In spite of the fact that the Nigerian population is almost equally balanced between male and female, 72% of the patients studied were male. This is expected because male participants have been shown to have higher injury incidence rates than female participants.[4],[5] The costs incurred from injuries to men also have higher impact on economic impact in the community. In South Korea, men represent 50% of the population, yet they account for 81.7% ($32,566 million) of the total cost of injuries and 85.9% of the total years of potential life lost to injury. This cost disparity between men and women primarily results from the higher rate of fatal injuries in men and the subsequent higher productivity losses.[6] The mean age of the patients was 29.3 years with majority of the patients being young adults. This is also similar to results from studies in other parts of the world.[7] The high rate of injury in this particular group illustrates the need for effective targeting of this age group for any intervention strategies to significantly reduce the burden of injury in the community. Involvement of this working class group results in greater lifetime costs, which are not only from direct costs of treatment, but also from indirect costs, especially from lost income and productivity losses as well as from the cost of premature deaths amongst those that died.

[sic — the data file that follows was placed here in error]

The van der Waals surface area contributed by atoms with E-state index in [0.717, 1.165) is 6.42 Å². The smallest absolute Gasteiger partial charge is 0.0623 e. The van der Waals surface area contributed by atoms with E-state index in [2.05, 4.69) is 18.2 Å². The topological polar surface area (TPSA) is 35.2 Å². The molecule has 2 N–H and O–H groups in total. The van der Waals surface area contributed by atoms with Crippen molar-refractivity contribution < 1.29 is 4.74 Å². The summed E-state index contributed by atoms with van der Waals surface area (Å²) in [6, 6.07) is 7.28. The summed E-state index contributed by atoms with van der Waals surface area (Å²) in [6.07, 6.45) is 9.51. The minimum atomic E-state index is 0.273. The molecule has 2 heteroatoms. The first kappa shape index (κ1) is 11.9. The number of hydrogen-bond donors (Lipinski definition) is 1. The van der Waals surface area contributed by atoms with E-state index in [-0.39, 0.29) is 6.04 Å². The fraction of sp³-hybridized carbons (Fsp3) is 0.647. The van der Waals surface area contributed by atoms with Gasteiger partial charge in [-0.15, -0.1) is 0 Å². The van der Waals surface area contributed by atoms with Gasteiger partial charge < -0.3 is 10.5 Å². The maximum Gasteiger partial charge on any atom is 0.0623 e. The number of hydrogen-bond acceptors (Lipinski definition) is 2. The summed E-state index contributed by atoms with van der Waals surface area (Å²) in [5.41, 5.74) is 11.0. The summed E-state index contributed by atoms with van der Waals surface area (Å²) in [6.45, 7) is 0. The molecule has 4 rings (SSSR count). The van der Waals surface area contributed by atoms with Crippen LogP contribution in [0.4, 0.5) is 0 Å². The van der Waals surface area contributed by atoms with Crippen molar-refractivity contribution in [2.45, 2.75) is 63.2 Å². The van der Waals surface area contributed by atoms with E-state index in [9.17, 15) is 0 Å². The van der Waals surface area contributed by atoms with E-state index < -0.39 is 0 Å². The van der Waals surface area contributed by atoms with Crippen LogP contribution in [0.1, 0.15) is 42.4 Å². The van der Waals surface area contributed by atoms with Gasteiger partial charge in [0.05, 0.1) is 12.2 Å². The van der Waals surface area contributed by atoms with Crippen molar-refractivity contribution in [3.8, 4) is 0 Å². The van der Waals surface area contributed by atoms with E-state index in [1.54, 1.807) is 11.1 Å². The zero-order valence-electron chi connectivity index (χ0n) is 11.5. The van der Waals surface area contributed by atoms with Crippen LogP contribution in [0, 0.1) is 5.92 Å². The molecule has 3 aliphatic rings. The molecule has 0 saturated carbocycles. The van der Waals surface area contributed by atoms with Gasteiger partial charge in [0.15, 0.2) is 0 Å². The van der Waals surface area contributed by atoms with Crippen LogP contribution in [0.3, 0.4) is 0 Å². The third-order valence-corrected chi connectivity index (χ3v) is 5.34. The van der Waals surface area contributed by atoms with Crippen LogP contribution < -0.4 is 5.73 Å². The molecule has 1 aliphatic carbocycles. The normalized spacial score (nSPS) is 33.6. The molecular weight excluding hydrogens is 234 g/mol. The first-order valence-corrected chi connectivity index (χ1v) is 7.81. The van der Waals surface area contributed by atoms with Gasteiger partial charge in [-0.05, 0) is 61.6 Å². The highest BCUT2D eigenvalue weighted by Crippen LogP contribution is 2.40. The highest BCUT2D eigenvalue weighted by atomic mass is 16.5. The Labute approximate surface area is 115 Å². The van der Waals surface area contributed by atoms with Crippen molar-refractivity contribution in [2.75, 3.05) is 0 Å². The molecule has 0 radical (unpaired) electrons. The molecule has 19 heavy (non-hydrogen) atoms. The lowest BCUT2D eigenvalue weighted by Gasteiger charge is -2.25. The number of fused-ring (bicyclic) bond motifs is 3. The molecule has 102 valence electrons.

In this study, the average direct treatment cost incurred per patient was N4061 ($27.1). This estimate, however, underestimates the financial burden from each injury case for several reasons. First, the calculated costs do not include the costs of nursing care, medical consultation and specialist care which are borne by the government in this hospital. They also do not include the cost of drugs used after discharge as well as the cost of follow-up. In addition, it has been shown in various studies in other parts of the world that indirect costs often comprise a larger percentage of the total costs than direct costs.[3] An analysis of various studies in industrialized nations in 2007 estimated the total cost per injury case as $3536, with 71% of this being indirect costs.[3] Studies on economic costs of various injuries have consistently shown that indirect costs far outweigh direct costs. Productivity losses have been shown to be 1.1 times higher than direct healthcare costs in Canada, 2.2 times higher than in Australia and 2.4–4.0 times higher than in the USA.[1] In South Korea, indirect costs were shown to be 7.5 times higher than direct costs.[6] In addition, cross-national comparisons show that premature death accounted for the largest proportion of total injury costs in most countries (20.6–31.3%).[6] Estimates of costs attributable to indirect expenses and premature death in this environment are, however, not available.